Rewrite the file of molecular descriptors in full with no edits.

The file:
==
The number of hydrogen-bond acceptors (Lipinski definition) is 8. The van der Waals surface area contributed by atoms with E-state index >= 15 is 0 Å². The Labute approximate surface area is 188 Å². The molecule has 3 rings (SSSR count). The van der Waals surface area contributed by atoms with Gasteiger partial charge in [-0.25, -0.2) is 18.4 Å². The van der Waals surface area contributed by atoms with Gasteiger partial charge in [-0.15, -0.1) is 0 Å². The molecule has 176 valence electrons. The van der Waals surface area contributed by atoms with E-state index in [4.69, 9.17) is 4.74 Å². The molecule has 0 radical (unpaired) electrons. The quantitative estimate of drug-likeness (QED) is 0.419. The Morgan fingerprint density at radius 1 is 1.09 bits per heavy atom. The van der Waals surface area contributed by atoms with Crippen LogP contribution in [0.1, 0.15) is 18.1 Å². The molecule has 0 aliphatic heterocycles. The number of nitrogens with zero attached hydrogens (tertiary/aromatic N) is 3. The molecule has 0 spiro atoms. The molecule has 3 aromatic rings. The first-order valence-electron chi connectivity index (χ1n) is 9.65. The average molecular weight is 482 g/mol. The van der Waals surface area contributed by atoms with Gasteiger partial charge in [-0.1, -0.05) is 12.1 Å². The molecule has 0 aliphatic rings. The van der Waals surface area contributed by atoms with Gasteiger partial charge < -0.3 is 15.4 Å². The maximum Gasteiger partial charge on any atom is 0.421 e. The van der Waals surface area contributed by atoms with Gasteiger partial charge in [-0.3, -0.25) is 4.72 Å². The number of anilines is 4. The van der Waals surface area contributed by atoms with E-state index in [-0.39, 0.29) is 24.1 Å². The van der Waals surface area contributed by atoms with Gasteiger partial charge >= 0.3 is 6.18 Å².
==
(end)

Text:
The number of hydrogen-bond acceptors (Lipinski definition) is 8. The van der Waals surface area contributed by atoms with E-state index >= 15 is 0 Å². The Labute approximate surface area is 188 Å². The molecule has 3 rings (SSSR count). The van der Waals surface area contributed by atoms with Gasteiger partial charge in [-0.25, -0.2) is 18.4 Å². The van der Waals surface area contributed by atoms with Gasteiger partial charge in [-0.15, -0.1) is 0 Å². The molecule has 176 valence electrons. The van der Waals surface area contributed by atoms with E-state index in [4.69, 9.17) is 4.74 Å². The molecule has 0 radical (unpaired) electrons. The quantitative estimate of drug-likeness (QED) is 0.419. The Morgan fingerprint density at radius 1 is 1.09 bits per heavy atom. The van der Waals surface area contributed by atoms with Crippen LogP contribution in [0.1, 0.15) is 18.1 Å². The molecule has 0 aliphatic heterocycles. The number of nitrogens with zero attached hydrogens (tertiary/aromatic N) is 3. The molecule has 0 spiro atoms. The molecule has 3 aromatic rings. The first-order valence-electron chi connectivity index (χ1n) is 9.65. The average molecular weight is 482 g/mol. The van der Waals surface area contributed by atoms with Gasteiger partial charge in [-0.1, -0.05) is 12.1 Å². The molecule has 0 aliphatic rings. The van der Waals surface area contributed by atoms with Gasteiger partial charge < -0.3 is 15.4 Å². The maximum Gasteiger partial charge on any atom is 0.421 e. The van der Waals surface area contributed by atoms with Gasteiger partial charge in [-0.3, -0.25) is 4.72 Å². The number of anilines is 4. The van der Waals surface area contributed by atoms with E-state index in [-0.39, 0.29) is 24.1 Å². The van der Waals surface area contributed by atoms with Gasteiger partial charge >= 0.3 is 6.18 Å².